Defensive end likes what he’s hearing from Arkansas

By: Richard Davenport
Published: Friday, April 11, 2014
Arkansas defensive line coach Rory Segrest directs his players during practice Thursday, March 20, 2014, at the UA practice field in Fayetteville.
Photo by Andy Shupe
Arkansas defensive line coach Rory Segrest directs his players during practice Thursday, March 20, 2014, at the UA practice field in Fayetteville.

Arkansas is hoping junior college defensive end Marquavius Lewis will fill the spot vacated by senior Trey Flowers after the 2014 season.

The highly regarded prospect visited the Hogs last Saturday and said the trip went well.

“The coaches were pretty straightforward and showed me around the facilities,” Lewis said. “The facilities are pretty amazing, and the city as well.”

Lewis 6-4, 270 pounds, 4.8 seconds in the 40-yard dash, has 15 scholarship offers from schools that include Arkansas, South Carolina, Alabama, Florida, Auburn, Kansas State and West Virginia.

Lewis said he enjoyed visiting with Coach Bret Bielema.

“He was a straight shooter and he let me know where he could help me,” Lewis said. “He would help me with my weaknesses, and he knows what it takes to push a player and make them better and get them to the next level.”

Lewis recorded 60 tackles, 17 tackles for loss, 6 1/2 sacks, 13 quarterback hurries and 1 blocked kick last year while being named first-team all-conference in the Kansas Jayhawk Community College Conference. He said he respects defensive line coach Rory Segrest’s resume and took note that it includes five seasons with the Philadelphia Eagles.

“I’ve seen where he’s been and who he’s coached,” Lewis said. “He was with the Eagles, and he knows what it takes to get to the next level.”

Lewis plans to graduate in December and enroll at his new school in January. He said he also is considering taking one of his five allotted official visits to Fayetteville.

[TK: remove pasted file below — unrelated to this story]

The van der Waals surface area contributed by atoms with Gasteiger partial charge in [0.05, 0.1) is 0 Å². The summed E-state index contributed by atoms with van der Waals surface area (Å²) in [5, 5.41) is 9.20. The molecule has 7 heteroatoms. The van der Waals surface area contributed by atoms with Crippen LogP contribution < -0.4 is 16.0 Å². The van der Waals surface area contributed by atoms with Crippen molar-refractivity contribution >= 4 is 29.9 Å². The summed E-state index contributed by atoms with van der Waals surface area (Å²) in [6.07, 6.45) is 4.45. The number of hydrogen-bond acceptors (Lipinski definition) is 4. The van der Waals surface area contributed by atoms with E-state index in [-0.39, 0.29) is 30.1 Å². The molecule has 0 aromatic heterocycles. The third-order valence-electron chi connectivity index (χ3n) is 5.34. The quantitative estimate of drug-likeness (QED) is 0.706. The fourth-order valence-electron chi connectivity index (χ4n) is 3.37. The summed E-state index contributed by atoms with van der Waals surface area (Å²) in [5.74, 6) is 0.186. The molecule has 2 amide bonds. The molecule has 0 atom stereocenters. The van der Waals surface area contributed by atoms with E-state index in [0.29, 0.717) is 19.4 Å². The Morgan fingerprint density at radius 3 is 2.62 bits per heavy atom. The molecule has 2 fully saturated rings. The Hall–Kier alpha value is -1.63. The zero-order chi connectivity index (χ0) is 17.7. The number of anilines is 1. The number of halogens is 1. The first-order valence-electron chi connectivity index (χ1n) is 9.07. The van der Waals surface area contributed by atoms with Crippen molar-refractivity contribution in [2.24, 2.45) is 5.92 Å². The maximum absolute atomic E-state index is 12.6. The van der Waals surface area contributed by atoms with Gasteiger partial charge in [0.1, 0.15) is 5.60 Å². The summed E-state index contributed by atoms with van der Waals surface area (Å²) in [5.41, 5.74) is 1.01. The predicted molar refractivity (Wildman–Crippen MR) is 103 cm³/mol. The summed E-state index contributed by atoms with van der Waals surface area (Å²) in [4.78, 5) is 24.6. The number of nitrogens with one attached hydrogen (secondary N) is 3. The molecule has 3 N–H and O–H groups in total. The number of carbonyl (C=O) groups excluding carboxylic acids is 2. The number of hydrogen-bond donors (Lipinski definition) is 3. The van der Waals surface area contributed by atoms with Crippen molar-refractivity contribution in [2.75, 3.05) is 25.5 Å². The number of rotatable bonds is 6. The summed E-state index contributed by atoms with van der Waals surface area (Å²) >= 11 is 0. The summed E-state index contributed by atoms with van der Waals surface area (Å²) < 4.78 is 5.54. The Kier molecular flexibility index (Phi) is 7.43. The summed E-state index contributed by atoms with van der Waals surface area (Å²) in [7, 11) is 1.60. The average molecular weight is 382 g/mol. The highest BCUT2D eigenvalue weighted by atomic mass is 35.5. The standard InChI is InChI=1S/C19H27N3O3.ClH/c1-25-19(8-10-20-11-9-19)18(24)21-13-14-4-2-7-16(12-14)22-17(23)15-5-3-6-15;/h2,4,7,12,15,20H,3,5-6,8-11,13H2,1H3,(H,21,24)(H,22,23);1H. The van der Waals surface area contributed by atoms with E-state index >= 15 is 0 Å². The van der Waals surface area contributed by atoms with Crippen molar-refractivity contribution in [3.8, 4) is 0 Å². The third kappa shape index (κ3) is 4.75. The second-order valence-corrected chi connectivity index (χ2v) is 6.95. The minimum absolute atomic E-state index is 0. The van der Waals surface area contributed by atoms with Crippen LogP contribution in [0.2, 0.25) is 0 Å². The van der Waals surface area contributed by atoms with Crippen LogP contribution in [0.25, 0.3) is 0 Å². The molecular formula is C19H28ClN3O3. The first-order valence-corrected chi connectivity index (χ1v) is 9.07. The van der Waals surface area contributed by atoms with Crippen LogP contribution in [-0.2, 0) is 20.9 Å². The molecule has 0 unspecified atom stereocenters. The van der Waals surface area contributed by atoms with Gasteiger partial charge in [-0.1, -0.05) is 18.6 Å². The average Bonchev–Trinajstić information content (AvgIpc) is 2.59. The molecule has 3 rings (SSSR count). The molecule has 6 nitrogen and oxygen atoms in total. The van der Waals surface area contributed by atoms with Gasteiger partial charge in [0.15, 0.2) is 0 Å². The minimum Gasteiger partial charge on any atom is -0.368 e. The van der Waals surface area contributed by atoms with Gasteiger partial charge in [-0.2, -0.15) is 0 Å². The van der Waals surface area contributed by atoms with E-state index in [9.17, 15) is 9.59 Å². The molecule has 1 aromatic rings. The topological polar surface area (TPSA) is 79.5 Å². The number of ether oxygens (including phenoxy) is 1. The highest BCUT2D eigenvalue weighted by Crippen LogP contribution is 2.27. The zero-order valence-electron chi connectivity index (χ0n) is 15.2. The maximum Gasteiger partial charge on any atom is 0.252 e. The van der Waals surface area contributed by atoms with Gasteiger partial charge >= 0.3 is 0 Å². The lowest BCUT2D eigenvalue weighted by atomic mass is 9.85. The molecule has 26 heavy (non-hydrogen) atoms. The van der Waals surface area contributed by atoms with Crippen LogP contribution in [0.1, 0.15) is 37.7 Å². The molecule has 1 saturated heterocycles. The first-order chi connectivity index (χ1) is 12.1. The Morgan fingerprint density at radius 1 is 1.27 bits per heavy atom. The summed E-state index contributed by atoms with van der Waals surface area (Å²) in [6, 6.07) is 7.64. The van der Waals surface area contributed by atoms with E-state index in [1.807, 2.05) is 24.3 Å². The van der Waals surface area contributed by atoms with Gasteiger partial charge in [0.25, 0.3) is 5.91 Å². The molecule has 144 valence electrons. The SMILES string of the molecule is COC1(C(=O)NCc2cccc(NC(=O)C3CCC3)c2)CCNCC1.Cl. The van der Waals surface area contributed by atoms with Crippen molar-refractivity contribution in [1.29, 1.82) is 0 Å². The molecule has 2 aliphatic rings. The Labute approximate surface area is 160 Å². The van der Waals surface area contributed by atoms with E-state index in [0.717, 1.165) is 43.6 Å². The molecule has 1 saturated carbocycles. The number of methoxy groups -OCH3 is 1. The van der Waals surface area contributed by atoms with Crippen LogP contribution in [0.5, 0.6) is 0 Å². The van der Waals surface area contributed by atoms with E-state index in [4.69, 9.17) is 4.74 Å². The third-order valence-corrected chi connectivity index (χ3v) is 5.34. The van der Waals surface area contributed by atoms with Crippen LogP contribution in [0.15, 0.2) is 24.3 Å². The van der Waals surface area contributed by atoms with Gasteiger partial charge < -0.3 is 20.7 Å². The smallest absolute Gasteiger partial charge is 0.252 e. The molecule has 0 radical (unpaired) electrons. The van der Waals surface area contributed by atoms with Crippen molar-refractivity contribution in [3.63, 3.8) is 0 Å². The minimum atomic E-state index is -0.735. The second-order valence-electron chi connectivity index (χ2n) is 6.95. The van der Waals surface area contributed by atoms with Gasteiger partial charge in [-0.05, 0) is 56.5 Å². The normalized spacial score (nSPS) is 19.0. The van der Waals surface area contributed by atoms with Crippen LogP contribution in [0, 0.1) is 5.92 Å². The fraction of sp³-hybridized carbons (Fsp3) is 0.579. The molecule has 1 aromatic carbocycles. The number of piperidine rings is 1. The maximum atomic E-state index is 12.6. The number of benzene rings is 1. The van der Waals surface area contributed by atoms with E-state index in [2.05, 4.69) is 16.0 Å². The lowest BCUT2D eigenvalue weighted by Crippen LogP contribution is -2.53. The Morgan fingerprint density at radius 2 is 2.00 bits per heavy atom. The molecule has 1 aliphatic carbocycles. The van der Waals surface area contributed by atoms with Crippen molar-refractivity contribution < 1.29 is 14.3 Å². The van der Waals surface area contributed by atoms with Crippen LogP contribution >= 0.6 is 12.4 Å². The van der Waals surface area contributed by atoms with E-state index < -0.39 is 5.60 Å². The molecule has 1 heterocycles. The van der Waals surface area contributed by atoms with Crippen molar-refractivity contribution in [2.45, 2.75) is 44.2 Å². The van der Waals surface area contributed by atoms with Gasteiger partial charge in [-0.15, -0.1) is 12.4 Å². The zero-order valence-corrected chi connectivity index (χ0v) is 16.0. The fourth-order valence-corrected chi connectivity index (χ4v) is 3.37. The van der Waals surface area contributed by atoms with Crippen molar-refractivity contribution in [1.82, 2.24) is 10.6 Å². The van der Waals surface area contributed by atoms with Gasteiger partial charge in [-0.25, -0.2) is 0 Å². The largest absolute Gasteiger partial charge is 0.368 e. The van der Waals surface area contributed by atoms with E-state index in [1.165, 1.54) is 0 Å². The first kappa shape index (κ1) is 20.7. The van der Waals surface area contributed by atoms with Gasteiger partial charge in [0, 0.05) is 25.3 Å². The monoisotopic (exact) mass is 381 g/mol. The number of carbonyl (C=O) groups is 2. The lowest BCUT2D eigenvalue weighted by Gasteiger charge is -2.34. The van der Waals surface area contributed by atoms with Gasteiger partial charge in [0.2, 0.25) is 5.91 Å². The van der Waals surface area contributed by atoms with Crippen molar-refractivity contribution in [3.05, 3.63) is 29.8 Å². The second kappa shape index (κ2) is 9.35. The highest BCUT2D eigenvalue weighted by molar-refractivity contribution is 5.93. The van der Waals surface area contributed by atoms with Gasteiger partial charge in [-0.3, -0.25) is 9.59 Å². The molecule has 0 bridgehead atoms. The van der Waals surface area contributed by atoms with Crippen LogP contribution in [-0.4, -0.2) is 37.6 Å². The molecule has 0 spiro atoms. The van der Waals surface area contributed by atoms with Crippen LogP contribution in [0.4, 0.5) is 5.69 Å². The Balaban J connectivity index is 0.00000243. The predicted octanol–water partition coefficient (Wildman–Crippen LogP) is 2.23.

“I’m thinking about it, butI just don’t know when,” he said. “I just need to discuss some things with my family. They don’t mind where I go and they’re going to support me regardless, but they want to have some input.”

Lewis is a native of Greenwood, S.C., but he said it’s not a lock that he’ll end up playing at South Carolina.

“South Carolina is my home and I grew up there,” Lewis said. “I wouldn’t say it’s priority to go to South Carolina. South Carolina might not fit me, if I’m not comfortable. I’m probably going to go to the most comfortable school.”

He also spent time with Arkansas strength and conditioning coach Ben Herbert and came away impressed.

“He told us about the J.J. Watts story,” Lewis said. “He showed us pictures before and after with the people he’s worked with.”WEIGHTY FEAT

Arkansas defensive line signee Bijhon Jackson of El Dorado broke his own state power clean record of 335 pounds last Saturday at the Arkansas High School Weightlifting Championships at Dover.

Jackson lifted 360 pounds and joined some elite company on the national level, according to former Arkansas linebacker David Bazzel, who helped start the competition in 1994.

“I’ve looked around to find it documented where high schoolers have power cleaned over 350, and there’s only a handful that I’ve found in the last 25 years,” Bazzel said. “There have been a few, but it’s a very small group. It’s a very small, select group.”

Jackson, 6-2, 330 pounds, was successful on lifts of 335 and 350 pounds before attempting the record-setting lift. He also bench pressed 410 pounds to set a state record for the heavyweight division with a total of 770 pounds. Former Razorbacks player Scott Davenport of Clarendon lifted 765 in 1999.

Bazzel said two Florida high school athletes have power cleaned 400 pounds using the Olympic style technique instead of the one used by Jackson.

“Bijhon was based on power explosiveness, not technique,” Bazzel said. “He pulls the bar four to five feet off the ground. Now in Florida, where you see cases of the 400-pound lifts, those are only being pulled about two and half feet off the ground and the lifter gets underneath it.

“If you look at brute strength, he’s [Jackson] probably one of the strongest in high school history.”

Bazzel puts more focus on the power clean lift than the bench press.

“To me, the power clean is the football lift,” he said. “It’s a power explosive movement. I [would] much rather have a guy power clean 360, 370 than bench 400 just because the game is really played below the waist. Especially on the line.”

Email Richard Davenport at

Sports, Pages 23 on 04/11/2014